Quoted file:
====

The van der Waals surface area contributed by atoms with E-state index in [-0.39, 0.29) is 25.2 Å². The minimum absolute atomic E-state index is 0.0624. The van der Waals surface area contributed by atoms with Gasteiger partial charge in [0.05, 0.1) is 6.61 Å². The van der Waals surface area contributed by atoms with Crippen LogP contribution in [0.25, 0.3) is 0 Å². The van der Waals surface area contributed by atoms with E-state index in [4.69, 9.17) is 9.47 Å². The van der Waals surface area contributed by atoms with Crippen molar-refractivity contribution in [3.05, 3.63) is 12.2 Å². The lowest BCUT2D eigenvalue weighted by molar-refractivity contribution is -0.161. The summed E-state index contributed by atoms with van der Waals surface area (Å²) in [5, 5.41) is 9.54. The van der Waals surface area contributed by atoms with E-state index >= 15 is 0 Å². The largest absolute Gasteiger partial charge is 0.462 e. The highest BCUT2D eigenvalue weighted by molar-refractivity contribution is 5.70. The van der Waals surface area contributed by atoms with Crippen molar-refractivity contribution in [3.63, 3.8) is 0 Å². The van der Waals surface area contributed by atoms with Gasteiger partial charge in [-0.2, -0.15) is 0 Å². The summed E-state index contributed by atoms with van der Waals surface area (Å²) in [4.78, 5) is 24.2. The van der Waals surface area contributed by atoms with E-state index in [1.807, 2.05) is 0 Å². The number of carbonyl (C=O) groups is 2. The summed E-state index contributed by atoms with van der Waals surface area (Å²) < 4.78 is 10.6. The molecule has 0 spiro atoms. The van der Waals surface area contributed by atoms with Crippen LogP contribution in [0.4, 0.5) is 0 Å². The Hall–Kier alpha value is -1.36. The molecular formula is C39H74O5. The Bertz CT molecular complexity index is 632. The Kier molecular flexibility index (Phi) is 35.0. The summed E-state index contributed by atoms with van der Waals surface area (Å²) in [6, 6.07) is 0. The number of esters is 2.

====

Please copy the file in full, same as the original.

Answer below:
The van der Waals surface area contributed by atoms with E-state index in [-0.39, 0.29) is 25.2 Å². The minimum absolute atomic E-state index is 0.0624. The van der Waals surface area contributed by atoms with Gasteiger partial charge in [0.05, 0.1) is 6.61 Å². The van der Waals surface area contributed by atoms with Crippen LogP contribution in [0.25, 0.3) is 0 Å². The van der Waals surface area contributed by atoms with E-state index in [4.69, 9.17) is 9.47 Å². The van der Waals surface area contributed by atoms with Crippen molar-refractivity contribution in [3.05, 3.63) is 12.2 Å². The lowest BCUT2D eigenvalue weighted by molar-refractivity contribution is -0.161. The summed E-state index contributed by atoms with van der Waals surface area (Å²) in [5, 5.41) is 9.54. The van der Waals surface area contributed by atoms with E-state index >= 15 is 0 Å². The largest absolute Gasteiger partial charge is 0.462 e. The highest BCUT2D eigenvalue weighted by molar-refractivity contribution is 5.70. The van der Waals surface area contributed by atoms with Crippen molar-refractivity contribution in [3.63, 3.8) is 0 Å². The van der Waals surface area contributed by atoms with Gasteiger partial charge in [-0.2, -0.15) is 0 Å². The summed E-state index contributed by atoms with van der Waals surface area (Å²) in [4.78, 5) is 24.2. The van der Waals surface area contributed by atoms with E-state index in [1.807, 2.05) is 0 Å². The number of carbonyl (C=O) groups is 2. The summed E-state index contributed by atoms with van der Waals surface area (Å²) < 4.78 is 10.6. The molecule has 0 spiro atoms. The van der Waals surface area contributed by atoms with Crippen LogP contribution in [0.4, 0.5) is 0 Å². The Hall–Kier alpha value is -1.36. The molecular formula is C39H74O5. The Bertz CT molecular complexity index is 632. The Kier molecular flexibility index (Phi) is 35.0. The summed E-state index contributed by atoms with van der Waals surface area (Å²) in [6, 6.07) is 0. The number of esters is 2.